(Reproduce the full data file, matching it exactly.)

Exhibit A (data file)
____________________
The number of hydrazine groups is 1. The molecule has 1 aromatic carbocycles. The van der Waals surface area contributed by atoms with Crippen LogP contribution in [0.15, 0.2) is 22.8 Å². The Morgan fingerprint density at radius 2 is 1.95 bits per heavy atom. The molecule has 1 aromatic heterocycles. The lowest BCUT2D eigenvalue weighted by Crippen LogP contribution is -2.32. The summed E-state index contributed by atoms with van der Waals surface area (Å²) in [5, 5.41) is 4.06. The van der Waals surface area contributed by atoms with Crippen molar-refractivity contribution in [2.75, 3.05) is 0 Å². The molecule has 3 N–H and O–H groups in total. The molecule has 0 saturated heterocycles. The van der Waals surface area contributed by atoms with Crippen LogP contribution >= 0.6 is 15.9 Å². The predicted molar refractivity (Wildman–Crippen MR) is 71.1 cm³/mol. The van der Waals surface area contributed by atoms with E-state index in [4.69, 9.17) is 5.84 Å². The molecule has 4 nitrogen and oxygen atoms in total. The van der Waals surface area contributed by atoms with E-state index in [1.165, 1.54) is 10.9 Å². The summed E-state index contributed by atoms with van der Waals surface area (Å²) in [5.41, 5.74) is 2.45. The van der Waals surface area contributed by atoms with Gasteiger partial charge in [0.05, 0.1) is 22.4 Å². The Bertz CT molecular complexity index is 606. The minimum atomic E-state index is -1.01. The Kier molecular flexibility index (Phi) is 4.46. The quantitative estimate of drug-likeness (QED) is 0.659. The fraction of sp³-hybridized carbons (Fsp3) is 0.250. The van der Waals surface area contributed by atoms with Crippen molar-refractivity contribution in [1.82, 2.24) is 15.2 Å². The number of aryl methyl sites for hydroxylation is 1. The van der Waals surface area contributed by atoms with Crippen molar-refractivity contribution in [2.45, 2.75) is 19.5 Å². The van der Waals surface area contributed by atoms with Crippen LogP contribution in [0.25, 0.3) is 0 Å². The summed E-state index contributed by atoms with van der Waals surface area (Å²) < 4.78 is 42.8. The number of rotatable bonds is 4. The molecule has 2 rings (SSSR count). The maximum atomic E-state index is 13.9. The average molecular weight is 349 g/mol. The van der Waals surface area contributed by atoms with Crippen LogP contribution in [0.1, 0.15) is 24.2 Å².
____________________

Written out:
The number of hydrazine groups is 1. The molecule has 1 aromatic carbocycles. The van der Waals surface area contributed by atoms with Crippen LogP contribution in [0.15, 0.2) is 22.8 Å². The Morgan fingerprint density at radius 2 is 1.95 bits per heavy atom. The molecule has 1 aromatic heterocycles. The lowest BCUT2D eigenvalue weighted by Crippen LogP contribution is -2.32. The summed E-state index contributed by atoms with van der Waals surface area (Å²) in [5, 5.41) is 4.06. The van der Waals surface area contributed by atoms with Crippen molar-refractivity contribution in [2.75, 3.05) is 0 Å². The molecule has 3 N–H and O–H groups in total. The molecule has 0 saturated heterocycles. The van der Waals surface area contributed by atoms with Crippen LogP contribution >= 0.6 is 15.9 Å². The predicted molar refractivity (Wildman–Crippen MR) is 71.1 cm³/mol. The van der Waals surface area contributed by atoms with E-state index in [4.69, 9.17) is 5.84 Å². The molecule has 4 nitrogen and oxygen atoms in total. The van der Waals surface area contributed by atoms with E-state index in [1.165, 1.54) is 10.9 Å². The summed E-state index contributed by atoms with van der Waals surface area (Å²) in [5.41, 5.74) is 2.45. The van der Waals surface area contributed by atoms with Gasteiger partial charge in [0.05, 0.1) is 22.4 Å². The Bertz CT molecular complexity index is 606. The minimum atomic E-state index is -1.01. The Kier molecular flexibility index (Phi) is 4.46. The quantitative estimate of drug-likeness (QED) is 0.659. The fraction of sp³-hybridized carbons (Fsp3) is 0.250. The van der Waals surface area contributed by atoms with Crippen molar-refractivity contribution in [1.82, 2.24) is 15.2 Å². The number of aryl methyl sites for hydroxylation is 1. The van der Waals surface area contributed by atoms with Crippen molar-refractivity contribution in [2.45, 2.75) is 19.5 Å². The van der Waals surface area contributed by atoms with Crippen LogP contribution in [0.25, 0.3) is 0 Å². The summed E-state index contributed by atoms with van der Waals surface area (Å²) < 4.78 is 42.8. The number of rotatable bonds is 4. The molecule has 2 rings (SSSR count). The maximum atomic E-state index is 13.9. The average molecular weight is 349 g/mol. The van der Waals surface area contributed by atoms with Crippen LogP contribution in [0.1, 0.15) is 24.2 Å².